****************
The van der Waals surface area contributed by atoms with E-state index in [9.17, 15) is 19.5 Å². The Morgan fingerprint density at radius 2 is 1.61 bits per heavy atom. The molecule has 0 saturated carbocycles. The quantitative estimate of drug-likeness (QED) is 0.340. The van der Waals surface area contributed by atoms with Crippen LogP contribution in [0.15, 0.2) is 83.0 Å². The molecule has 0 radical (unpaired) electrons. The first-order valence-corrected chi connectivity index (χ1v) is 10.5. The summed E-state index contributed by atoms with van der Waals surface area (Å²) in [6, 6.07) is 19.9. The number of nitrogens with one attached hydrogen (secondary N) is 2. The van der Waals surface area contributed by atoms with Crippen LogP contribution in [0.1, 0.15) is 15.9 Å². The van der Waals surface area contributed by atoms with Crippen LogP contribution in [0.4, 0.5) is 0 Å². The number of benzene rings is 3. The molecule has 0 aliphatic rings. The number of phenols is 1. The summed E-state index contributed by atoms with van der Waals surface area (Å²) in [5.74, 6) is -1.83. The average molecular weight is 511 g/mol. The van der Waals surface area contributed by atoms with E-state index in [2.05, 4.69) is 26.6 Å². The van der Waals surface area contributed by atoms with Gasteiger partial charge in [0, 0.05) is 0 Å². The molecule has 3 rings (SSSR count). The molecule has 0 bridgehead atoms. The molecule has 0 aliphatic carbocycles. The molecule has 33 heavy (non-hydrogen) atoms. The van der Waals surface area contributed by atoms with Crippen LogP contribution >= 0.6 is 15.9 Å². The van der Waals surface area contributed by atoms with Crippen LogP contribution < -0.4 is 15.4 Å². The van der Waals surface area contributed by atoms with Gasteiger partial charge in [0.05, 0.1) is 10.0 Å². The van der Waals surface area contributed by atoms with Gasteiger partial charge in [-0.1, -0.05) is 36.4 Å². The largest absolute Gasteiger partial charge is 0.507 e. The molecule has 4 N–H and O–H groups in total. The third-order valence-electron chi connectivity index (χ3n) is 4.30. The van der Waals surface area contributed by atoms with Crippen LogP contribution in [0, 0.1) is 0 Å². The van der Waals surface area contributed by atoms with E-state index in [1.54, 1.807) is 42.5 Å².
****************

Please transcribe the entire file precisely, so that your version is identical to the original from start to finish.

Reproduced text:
The van der Waals surface area contributed by atoms with E-state index in [9.17, 15) is 19.5 Å². The Morgan fingerprint density at radius 2 is 1.61 bits per heavy atom. The molecule has 0 saturated carbocycles. The quantitative estimate of drug-likeness (QED) is 0.340. The van der Waals surface area contributed by atoms with Crippen LogP contribution in [0.15, 0.2) is 83.0 Å². The molecule has 0 radical (unpaired) electrons. The first-order valence-corrected chi connectivity index (χ1v) is 10.5. The summed E-state index contributed by atoms with van der Waals surface area (Å²) in [6, 6.07) is 19.9. The number of nitrogens with one attached hydrogen (secondary N) is 2. The van der Waals surface area contributed by atoms with Crippen LogP contribution in [0.1, 0.15) is 15.9 Å². The van der Waals surface area contributed by atoms with Crippen LogP contribution in [0.4, 0.5) is 0 Å². The number of benzene rings is 3. The molecule has 0 aliphatic rings. The number of phenols is 1. The summed E-state index contributed by atoms with van der Waals surface area (Å²) in [5.74, 6) is -1.83. The average molecular weight is 511 g/mol. The van der Waals surface area contributed by atoms with E-state index in [2.05, 4.69) is 26.6 Å². The van der Waals surface area contributed by atoms with Gasteiger partial charge in [0, 0.05) is 0 Å². The molecule has 3 rings (SSSR count). The molecule has 0 bridgehead atoms. The molecule has 0 aliphatic carbocycles. The molecule has 33 heavy (non-hydrogen) atoms. The van der Waals surface area contributed by atoms with Crippen LogP contribution >= 0.6 is 15.9 Å². The van der Waals surface area contributed by atoms with Crippen LogP contribution < -0.4 is 15.4 Å². The van der Waals surface area contributed by atoms with Gasteiger partial charge in [0.05, 0.1) is 10.0 Å². The van der Waals surface area contributed by atoms with Gasteiger partial charge in [-0.1, -0.05) is 36.4 Å². The largest absolute Gasteiger partial charge is 0.507 e. The molecule has 4 N–H and O–H groups in total. The third-order valence-electron chi connectivity index (χ3n) is 4.30. The van der Waals surface area contributed by atoms with Crippen LogP contribution in [0, 0.1) is 0 Å². The van der Waals surface area contributed by atoms with E-state index in [1.54, 1.807) is 42.5 Å².